• 1981: RFC 791 is a specification for IPv4.
    • 1985: NSFNET is commissioned by the National Science Foundation.
    • 1985: Manfred R. Schroeder and Bishnu S. Atal created the code-excited linear prediction (CELP) algorithm, which is a kind of LPC algorithm.
    • 1986: Proposals for Voice over ATM from different standards bodies, as well as commercial packet voice systems from firms such as StrataCom
    • 1991: Speak Freely, a Voice-over-IP program, has been made available to the public.
    • 1992: The Frame Relay Forum is in charge of developing standards for Voice over Frame Relay.
    • 1992: InSoft Inc. introduces and releases Communique, a desktop conferencing software that includes VoIP and video. The firm is recognized with creating the first generation of commercial, US-based VoIP, Internet media streaming, and real-time Internet telephony/collaborative software and protocols, which served as the foundation for the Real Time Streaming Protocol (RTSP).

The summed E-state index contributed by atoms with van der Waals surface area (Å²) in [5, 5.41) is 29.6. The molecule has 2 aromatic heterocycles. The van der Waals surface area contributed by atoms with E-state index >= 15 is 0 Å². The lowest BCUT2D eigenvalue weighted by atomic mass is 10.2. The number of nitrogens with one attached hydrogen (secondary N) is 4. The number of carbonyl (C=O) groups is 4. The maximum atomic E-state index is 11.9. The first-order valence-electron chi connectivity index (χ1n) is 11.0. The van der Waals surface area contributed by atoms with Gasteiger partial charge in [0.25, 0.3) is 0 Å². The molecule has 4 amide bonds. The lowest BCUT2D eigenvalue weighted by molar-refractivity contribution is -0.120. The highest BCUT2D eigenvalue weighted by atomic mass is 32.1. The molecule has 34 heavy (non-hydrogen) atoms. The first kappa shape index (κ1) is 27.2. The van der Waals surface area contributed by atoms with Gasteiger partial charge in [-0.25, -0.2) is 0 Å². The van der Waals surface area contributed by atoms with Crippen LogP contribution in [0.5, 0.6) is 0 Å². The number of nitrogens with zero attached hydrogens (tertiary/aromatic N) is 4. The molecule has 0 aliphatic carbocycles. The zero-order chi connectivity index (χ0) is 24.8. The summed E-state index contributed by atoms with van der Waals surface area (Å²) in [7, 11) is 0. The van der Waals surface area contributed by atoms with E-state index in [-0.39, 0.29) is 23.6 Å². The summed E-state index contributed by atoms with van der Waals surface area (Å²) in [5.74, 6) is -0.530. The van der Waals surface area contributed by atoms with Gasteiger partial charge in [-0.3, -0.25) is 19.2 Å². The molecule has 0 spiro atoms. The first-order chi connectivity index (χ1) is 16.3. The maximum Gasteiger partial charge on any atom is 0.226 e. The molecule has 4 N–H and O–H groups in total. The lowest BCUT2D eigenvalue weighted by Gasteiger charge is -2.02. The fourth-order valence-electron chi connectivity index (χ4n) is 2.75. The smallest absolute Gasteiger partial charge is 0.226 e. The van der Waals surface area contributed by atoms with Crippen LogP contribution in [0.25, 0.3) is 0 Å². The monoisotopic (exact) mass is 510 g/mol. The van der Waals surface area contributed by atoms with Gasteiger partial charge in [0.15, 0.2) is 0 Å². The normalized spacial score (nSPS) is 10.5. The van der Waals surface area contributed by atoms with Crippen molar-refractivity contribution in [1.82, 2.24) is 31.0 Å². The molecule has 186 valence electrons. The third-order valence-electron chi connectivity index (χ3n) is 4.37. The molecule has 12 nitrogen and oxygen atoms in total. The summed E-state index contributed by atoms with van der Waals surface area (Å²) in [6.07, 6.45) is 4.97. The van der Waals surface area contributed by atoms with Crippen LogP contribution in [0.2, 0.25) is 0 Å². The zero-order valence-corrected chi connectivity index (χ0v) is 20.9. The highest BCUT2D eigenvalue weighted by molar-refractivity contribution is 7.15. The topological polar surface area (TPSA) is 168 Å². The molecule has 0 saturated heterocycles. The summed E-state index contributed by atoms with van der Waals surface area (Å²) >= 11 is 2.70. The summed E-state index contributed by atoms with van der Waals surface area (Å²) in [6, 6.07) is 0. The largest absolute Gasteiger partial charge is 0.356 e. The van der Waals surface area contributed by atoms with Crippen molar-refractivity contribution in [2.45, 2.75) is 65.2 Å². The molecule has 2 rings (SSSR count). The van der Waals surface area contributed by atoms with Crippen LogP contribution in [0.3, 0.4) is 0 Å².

• 1993: VocalChat, a commercial packet network PC voice communication program from VocalTec, is now available.
    • 1994: MTALK is a freeware Linux LAN VoIP program.
    • 1995: VocalTec releases Internet Phone commercial Internet phone software.
      • Beginning in 1995, Intel, Microsoft and Radvision initiated standardization activities for VoIP communications system.
  • 1996:
      • With the H.323 standard, the ITU-T began the development of standards for the transmission and signaling of voice communications over Internet Protocol networks.